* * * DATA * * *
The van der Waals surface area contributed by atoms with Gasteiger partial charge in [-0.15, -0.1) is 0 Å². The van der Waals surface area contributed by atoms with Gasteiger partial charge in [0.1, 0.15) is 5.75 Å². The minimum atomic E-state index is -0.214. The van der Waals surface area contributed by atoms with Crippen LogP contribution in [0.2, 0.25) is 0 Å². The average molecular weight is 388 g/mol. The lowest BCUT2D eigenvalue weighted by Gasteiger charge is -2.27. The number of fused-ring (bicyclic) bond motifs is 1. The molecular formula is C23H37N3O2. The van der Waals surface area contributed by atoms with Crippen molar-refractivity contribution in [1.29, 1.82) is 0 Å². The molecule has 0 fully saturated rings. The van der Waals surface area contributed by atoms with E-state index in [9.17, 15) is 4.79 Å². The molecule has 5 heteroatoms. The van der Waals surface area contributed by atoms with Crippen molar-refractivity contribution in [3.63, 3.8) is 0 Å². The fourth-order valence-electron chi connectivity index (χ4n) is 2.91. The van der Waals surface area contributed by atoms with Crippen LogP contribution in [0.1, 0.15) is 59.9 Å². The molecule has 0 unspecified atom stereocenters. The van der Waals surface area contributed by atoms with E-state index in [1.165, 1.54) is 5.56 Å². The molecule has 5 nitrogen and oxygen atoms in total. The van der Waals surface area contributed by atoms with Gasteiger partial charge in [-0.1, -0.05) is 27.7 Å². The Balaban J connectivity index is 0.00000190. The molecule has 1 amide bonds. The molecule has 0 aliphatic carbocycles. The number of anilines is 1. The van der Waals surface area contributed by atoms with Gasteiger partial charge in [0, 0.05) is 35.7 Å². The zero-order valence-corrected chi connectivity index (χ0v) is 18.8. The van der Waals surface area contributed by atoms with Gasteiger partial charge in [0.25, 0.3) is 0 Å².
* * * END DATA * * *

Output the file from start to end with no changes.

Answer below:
The van der Waals surface area contributed by atoms with Gasteiger partial charge in [-0.15, -0.1) is 0 Å². The van der Waals surface area contributed by atoms with Gasteiger partial charge in [0.1, 0.15) is 5.75 Å². The minimum atomic E-state index is -0.214. The van der Waals surface area contributed by atoms with Crippen LogP contribution in [0.2, 0.25) is 0 Å². The average molecular weight is 388 g/mol. The lowest BCUT2D eigenvalue weighted by Gasteiger charge is -2.27. The number of fused-ring (bicyclic) bond motifs is 1. The molecular formula is C23H37N3O2. The van der Waals surface area contributed by atoms with Crippen molar-refractivity contribution in [1.29, 1.82) is 0 Å². The molecule has 0 fully saturated rings. The van der Waals surface area contributed by atoms with E-state index in [9.17, 15) is 4.79 Å². The molecule has 5 heteroatoms. The van der Waals surface area contributed by atoms with Crippen molar-refractivity contribution in [3.63, 3.8) is 0 Å². The fourth-order valence-electron chi connectivity index (χ4n) is 2.91. The van der Waals surface area contributed by atoms with Crippen LogP contribution in [0.1, 0.15) is 59.9 Å². The molecule has 0 unspecified atom stereocenters. The van der Waals surface area contributed by atoms with E-state index in [1.165, 1.54) is 5.56 Å². The molecule has 5 nitrogen and oxygen atoms in total. The van der Waals surface area contributed by atoms with Gasteiger partial charge in [-0.1, -0.05) is 27.7 Å². The Balaban J connectivity index is 0.00000190. The molecule has 1 amide bonds. The molecule has 0 aliphatic carbocycles. The number of anilines is 1. The van der Waals surface area contributed by atoms with Gasteiger partial charge in [0, 0.05) is 35.7 Å². The zero-order valence-corrected chi connectivity index (χ0v) is 18.8. The van der Waals surface area contributed by atoms with Gasteiger partial charge in [0.25, 0.3) is 0 Å².